Keep up with relationships that are important to you. It can be so easy to lose touch with friends and family that you once spent tons of time chatting with. If someone calls you and your baby is crying, it's easy to forget to call someone back and slowly drift apart from those people because you're at different stages in life. However, having a relationship that is important to you and is an outside perspective can help keep you-you. Each week, my friend FaceTimes or calls me at the same time on the same day. Some weeks we can chat, others we can't. But we make time either way. Moms need this.

Spend time alone. You may have been a social butterfly before having a child. You may have been an extreme introvert. Either way, each of these personalities needs alone time. Everyone can benefit from 10-15 minutes a day just reading a book, doing a quick workout or going for a brisk walk. Even if your baby is in the stroller napping — that time in silence is such a difference maker.

Choose one hobby that you can easily manage. Before you had a baby and everyone and their dog started calling you "mom", there was something that made you tick. Whether it was crafts, soccer, blogging or pilates, you can keep that hobby in your life. And you should. Even if it's once a week, there are ways to incorporate your hobbies into your jam-packed days. Especially if it means you'll be happy.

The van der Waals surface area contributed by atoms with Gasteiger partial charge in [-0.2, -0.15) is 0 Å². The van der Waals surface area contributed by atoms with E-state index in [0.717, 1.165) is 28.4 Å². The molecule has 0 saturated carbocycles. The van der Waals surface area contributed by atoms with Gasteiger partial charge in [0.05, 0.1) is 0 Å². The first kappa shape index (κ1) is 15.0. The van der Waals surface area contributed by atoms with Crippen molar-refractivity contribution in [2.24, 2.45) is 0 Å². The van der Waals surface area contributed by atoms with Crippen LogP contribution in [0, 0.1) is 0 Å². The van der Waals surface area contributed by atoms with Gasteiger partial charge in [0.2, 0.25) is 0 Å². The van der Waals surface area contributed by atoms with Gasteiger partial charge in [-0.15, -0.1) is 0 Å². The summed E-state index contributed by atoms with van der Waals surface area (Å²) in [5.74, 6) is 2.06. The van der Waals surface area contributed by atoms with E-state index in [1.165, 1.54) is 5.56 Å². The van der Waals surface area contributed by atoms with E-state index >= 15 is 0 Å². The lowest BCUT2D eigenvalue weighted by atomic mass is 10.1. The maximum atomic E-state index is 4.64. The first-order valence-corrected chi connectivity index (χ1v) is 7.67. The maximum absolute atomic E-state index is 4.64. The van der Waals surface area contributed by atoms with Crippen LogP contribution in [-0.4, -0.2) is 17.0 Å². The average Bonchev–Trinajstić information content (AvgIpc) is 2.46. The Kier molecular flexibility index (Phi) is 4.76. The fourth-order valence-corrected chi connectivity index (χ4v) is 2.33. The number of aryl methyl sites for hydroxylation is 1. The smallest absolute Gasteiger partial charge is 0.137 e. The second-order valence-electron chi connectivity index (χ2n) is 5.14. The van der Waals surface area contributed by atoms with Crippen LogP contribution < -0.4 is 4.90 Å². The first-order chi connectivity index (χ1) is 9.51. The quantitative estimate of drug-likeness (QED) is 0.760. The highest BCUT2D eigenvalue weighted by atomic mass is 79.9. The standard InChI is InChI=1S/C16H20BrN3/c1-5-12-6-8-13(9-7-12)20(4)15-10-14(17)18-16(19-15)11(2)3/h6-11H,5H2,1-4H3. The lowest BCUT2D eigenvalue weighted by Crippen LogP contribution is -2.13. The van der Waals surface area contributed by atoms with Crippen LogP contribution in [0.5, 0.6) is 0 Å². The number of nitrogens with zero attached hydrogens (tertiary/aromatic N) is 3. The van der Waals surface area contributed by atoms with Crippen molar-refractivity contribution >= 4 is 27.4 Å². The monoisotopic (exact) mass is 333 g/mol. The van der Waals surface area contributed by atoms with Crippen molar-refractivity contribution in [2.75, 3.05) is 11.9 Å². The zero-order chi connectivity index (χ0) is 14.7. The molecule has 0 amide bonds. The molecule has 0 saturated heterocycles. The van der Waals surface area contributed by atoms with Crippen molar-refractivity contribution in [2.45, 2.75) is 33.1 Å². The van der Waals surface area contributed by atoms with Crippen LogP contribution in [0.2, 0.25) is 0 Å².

Don't let other people determine who you are. When friends and family refer to you as "mom" or don't acknowledge you at all, remind them that you are still you. Although they have the best of intentions, it's important to realize that by ignoring or stifling your identity, they aren't just changing who you are in their own mind, but they are also changing their relationship with you without realizing.

Be aware of pop culture, politics and world news. When you finally have time to spend a few minutes alone or are able to connect with an old friend, wouldn't it be great if aside from baby poop stories and video clips of them rolling over for hours on end you also had other things to discuss? It's perfectly acceptable to continue to watch the news, stay involved in the world of celebrity gossip and also to stay up to date on the political climate in your city and country.

Hire help. If you are financially capable, it's never a bad idea to hire childcare. Even just a few hours a week can allow you the time you need to do all of the above and more. If you cannot afford childcare, consider asking friends or family for help. Not near anyone you can trust? Make sure that your significant other is on board with helping you keep your identity. Trust me, they'll want the same.

Before you give in and refer to yourself as "mom" just because everyone else is doing it — don't

Remember that you are still the same person you were before you had a child. The only difference is that your priorities have changed and your time has shifted. However, these changes while intense, are not permanent. Therefore, in a few years when you get more and more time back and freedom to explore your old hobbies, it might be a lot simpler to do this if you never lost those things in the first place.

For a few years, you'll have to work harder to remind yourself and your friends that you aren't just a mom, but that you're also still you.

What's been the hardest part of keeping your identity after becoming a mom? Let me know in the comments!